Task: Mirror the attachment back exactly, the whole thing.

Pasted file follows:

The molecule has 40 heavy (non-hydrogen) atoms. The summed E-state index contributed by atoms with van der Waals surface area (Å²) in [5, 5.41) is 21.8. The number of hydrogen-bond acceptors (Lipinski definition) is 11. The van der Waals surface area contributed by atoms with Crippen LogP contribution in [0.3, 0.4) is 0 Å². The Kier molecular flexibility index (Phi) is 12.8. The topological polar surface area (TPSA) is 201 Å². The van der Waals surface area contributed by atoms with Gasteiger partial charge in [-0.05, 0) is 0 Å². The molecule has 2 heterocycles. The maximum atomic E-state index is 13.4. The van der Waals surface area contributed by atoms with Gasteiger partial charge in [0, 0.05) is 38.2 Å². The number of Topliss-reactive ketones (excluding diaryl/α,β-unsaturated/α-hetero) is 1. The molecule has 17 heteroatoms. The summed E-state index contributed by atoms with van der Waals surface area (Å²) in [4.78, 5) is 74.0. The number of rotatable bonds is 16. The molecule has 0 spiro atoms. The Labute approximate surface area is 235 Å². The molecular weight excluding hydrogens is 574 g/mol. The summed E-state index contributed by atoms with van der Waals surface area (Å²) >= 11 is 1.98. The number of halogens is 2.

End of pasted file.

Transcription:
The molecule has 40 heavy (non-hydrogen) atoms. The summed E-state index contributed by atoms with van der Waals surface area (Å²) in [5, 5.41) is 21.8. The number of hydrogen-bond acceptors (Lipinski definition) is 11. The van der Waals surface area contributed by atoms with Crippen LogP contribution in [0.3, 0.4) is 0 Å². The Kier molecular flexibility index (Phi) is 12.8. The topological polar surface area (TPSA) is 201 Å². The van der Waals surface area contributed by atoms with Gasteiger partial charge in [-0.05, 0) is 0 Å². The molecule has 2 heterocycles. The maximum atomic E-state index is 13.4. The van der Waals surface area contributed by atoms with Gasteiger partial charge in [0, 0.05) is 38.2 Å². The number of Topliss-reactive ketones (excluding diaryl/α,β-unsaturated/α-hetero) is 1. The molecule has 17 heteroatoms. The summed E-state index contributed by atoms with van der Waals surface area (Å²) in [4.78, 5) is 74.0. The number of rotatable bonds is 16. The molecule has 0 spiro atoms. The Labute approximate surface area is 235 Å². The molecular weight excluding hydrogens is 574 g/mol. The summed E-state index contributed by atoms with van der Waals surface area (Å²) >= 11 is 1.98. The number of halogens is 2.